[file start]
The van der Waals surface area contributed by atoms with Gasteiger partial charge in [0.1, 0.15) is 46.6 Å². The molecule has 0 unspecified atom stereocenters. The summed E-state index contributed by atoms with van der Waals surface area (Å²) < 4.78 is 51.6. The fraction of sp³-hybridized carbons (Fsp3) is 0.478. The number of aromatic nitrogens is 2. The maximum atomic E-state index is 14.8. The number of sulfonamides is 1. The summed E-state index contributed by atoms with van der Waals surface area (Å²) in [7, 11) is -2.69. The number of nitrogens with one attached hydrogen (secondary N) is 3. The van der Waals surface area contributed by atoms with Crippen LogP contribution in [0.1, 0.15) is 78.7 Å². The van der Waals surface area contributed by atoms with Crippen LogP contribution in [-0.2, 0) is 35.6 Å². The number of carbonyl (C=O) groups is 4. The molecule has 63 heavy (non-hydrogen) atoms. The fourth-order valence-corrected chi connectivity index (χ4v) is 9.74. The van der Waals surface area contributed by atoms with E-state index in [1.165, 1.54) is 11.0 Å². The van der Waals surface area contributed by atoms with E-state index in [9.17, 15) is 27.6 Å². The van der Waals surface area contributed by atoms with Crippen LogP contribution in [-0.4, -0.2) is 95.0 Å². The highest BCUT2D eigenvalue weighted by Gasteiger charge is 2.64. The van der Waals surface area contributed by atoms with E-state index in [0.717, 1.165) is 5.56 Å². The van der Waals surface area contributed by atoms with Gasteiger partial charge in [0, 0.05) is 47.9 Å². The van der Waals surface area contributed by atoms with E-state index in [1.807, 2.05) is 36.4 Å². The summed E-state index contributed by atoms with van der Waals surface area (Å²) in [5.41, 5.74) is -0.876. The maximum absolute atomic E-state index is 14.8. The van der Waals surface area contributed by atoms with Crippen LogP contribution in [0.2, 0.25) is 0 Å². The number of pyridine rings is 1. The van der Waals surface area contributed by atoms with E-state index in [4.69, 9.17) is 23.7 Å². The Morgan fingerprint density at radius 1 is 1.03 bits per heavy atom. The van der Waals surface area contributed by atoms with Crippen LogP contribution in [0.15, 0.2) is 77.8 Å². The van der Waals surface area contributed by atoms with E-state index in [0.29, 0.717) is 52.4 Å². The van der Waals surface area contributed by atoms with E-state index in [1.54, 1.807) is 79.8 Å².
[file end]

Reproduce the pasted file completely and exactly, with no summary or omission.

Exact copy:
The van der Waals surface area contributed by atoms with Gasteiger partial charge in [0.1, 0.15) is 46.6 Å². The molecule has 0 unspecified atom stereocenters. The summed E-state index contributed by atoms with van der Waals surface area (Å²) < 4.78 is 51.6. The fraction of sp³-hybridized carbons (Fsp3) is 0.478. The number of aromatic nitrogens is 2. The maximum atomic E-state index is 14.8. The number of sulfonamides is 1. The summed E-state index contributed by atoms with van der Waals surface area (Å²) in [7, 11) is -2.69. The number of nitrogens with one attached hydrogen (secondary N) is 3. The van der Waals surface area contributed by atoms with Crippen LogP contribution in [0.1, 0.15) is 78.7 Å². The van der Waals surface area contributed by atoms with Crippen LogP contribution in [-0.2, 0) is 35.6 Å². The number of carbonyl (C=O) groups is 4. The molecule has 63 heavy (non-hydrogen) atoms. The fourth-order valence-corrected chi connectivity index (χ4v) is 9.74. The van der Waals surface area contributed by atoms with E-state index in [1.165, 1.54) is 11.0 Å². The van der Waals surface area contributed by atoms with E-state index in [9.17, 15) is 27.6 Å². The van der Waals surface area contributed by atoms with Crippen LogP contribution in [-0.4, -0.2) is 95.0 Å². The highest BCUT2D eigenvalue weighted by Gasteiger charge is 2.64. The van der Waals surface area contributed by atoms with E-state index in [0.717, 1.165) is 5.56 Å². The van der Waals surface area contributed by atoms with Gasteiger partial charge in [0, 0.05) is 47.9 Å². The van der Waals surface area contributed by atoms with E-state index in [1.807, 2.05) is 36.4 Å². The summed E-state index contributed by atoms with van der Waals surface area (Å²) in [5.41, 5.74) is -0.876. The maximum absolute atomic E-state index is 14.8. The van der Waals surface area contributed by atoms with Crippen LogP contribution in [0.2, 0.25) is 0 Å². The number of pyridine rings is 1. The van der Waals surface area contributed by atoms with E-state index in [4.69, 9.17) is 23.7 Å². The Morgan fingerprint density at radius 1 is 1.03 bits per heavy atom. The van der Waals surface area contributed by atoms with Crippen LogP contribution in [0.15, 0.2) is 77.8 Å². The van der Waals surface area contributed by atoms with E-state index in [0.29, 0.717) is 52.4 Å². The van der Waals surface area contributed by atoms with E-state index in [1.54, 1.807) is 79.8 Å².